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Definite Integrals

  1. Mar 6, 2010 #1
    Hi all, just wondering if someone could explain to me about define integrals.
    Say i have F(x)=0.5x2-2 and F(x)=x3+x2-6x and i want to find the area of the regions which is satisfied from -2 to 2.

    so [tex]\int[/tex]0.5x2-2 from -2 to 2. [tex]\int[/tex]x3+x2-6x from -2 to 2.

    Now with the cubic, from -2 to 0 is supposedly positive and from 0 to 2 it's negative, is that true i thought the it doesn't matter which region the area is in it'll always be counted as positive.

    so, [tex]\int[/tex]x3+x2-6x from -2 to 0. = [tex]\int[/tex](-2)3+(-2)2-6(-2) - [tex]\int[/tex](0)3+(0)2-6(0) = 8-0 = 8units2


    [tex]\int[/tex]x3+x2-6x from 0 to 2. = [tex]\int[/tex](0)3+(0)2-6(0) - [tex]\int[/tex](2)3+(2)2-6(2) = 0- 0 = 0 units2

    Therefore, Area from (-2 to 0)+ Area from (0 to 2) = 8+0 = 8units2

    But using my calculator doing the same steps (except in the graphing section) doing -2 to 0 and adding it to 0 to 2's value i get 16units2( 10.667+5.333)

    I don't know whats going on..
     
  2. jcsd
  3. Mar 6, 2010 #2
    I only did the one area for the 2nd function, ignore the 1st function.
     
  4. Mar 6, 2010 #3
    A definite integral is positive if the area is above the y-axis and negative if the area is below the y-axis. If you integrate over an interval that has both, the result will then not represent the complete physical area.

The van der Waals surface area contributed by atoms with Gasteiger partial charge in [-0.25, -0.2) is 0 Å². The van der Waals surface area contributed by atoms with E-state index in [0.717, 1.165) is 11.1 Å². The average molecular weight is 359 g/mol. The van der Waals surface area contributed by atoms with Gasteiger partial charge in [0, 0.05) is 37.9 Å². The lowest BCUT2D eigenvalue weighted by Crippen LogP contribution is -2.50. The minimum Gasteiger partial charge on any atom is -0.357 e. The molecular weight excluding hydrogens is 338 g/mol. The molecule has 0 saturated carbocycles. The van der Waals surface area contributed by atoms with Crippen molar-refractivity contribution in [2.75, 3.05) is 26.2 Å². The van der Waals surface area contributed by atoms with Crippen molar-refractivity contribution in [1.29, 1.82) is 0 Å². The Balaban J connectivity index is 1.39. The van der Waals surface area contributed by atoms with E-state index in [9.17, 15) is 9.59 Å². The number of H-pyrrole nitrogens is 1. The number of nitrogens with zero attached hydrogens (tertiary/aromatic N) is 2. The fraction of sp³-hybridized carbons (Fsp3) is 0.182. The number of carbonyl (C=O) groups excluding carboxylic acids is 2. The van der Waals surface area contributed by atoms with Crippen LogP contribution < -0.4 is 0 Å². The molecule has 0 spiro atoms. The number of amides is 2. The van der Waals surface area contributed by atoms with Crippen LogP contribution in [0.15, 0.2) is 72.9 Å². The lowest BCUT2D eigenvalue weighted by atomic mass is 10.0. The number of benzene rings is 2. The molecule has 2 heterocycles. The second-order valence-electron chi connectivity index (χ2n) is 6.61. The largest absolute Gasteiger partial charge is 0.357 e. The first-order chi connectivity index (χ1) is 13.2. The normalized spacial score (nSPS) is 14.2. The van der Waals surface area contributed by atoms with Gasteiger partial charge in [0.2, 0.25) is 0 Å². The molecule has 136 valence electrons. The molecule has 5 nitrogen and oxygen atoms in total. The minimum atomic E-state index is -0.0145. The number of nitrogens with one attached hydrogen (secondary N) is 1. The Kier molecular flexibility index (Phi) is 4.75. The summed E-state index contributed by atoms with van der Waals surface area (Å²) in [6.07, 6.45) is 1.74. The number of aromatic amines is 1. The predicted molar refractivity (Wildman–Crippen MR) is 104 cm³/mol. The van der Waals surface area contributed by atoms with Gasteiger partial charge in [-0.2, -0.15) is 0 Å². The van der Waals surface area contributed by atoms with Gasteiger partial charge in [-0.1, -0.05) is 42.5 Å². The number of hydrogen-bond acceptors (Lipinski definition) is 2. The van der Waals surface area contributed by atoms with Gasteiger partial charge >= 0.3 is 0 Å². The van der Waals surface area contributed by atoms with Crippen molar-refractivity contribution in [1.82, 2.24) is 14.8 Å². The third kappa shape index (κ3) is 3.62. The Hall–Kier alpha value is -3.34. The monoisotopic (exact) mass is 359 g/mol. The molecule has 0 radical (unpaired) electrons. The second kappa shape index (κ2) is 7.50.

Looking at a graph of your cubic function: http://www.wolframalpha.com/input/?i=x^3%2Bx^2-6x

    The area under the curve from -2 to 0 is larger than the area "above" the curve from 0 to 2. Since the positive area above (-2,0) is larger than the negative area below (0,2), the total area will be positive.

    When I did these calculations, I got an area of 32/3 on (-2,0) and -16/3 on (0,2). So the definite integral on (-2,2) would be 32/3 - 16/3 = 16/3.

    The total physical area would be 32/3 + 16/3 = 48/3 = 16. I had to use the absolute value of the areas to calculate the total physical area. I hope this clears things up!
     
  5. Mar 6, 2010 #4

    HallsofIvy

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    You haven't integrated anything, you have just evaluated the function itself at -2 and 0 and subtracted. The integral is
    [tex]\int_{-2}^0 x^3+ x^2- 6x dx= \left[\frac{1}{4}x^4+ \frac{1}{3}x^3- 3x^2\right]_{-2}^0[/tex]
    [tex]= 0- \left(\frac{1}{4}(16)+ \frac{1}{3}(-8)- 3(4)\right)= \frac{32}{3}[/tex]


    That's because your calculator integrated and you didn't!
     
  6. Mar 6, 2010 #5
    With both did you do F(b) - F(a) ? also, do you know anything about these type of intergrals.

    [tex]\int[/tex]f(x)dx+|[tex]\int[/tex]f(x)dx|
    |[tex]\int[/tex]f(x)dx|+[tex]\int[/tex]f(x)dx
    |[tex]\int[/tex]f(x)dx+[tex]\int[/tex]f(x)dx|

    I'm unsure what these | | parts do when theyre associated with the integral. thanks alot.
     
  7. Mar 6, 2010 #6

    HallsofIvy

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    [tex]\left|\int f(x)dx\right|[/tex]
    means "first take the integral of the function then take the absolute value of that number".

    [tex]\int |f(x)|dx[/tex]
    means "first take the absolute value of the function, then integrate".
     
  8. Mar 6, 2010 #7
    Wow, i'm so retarded I forgot to actually intergrate the function. how embarrassing..
     
  9. Mar 6, 2010 #8
    Thanks alot HallsofIvy, I don't really understand. could you please do an example of both?
     
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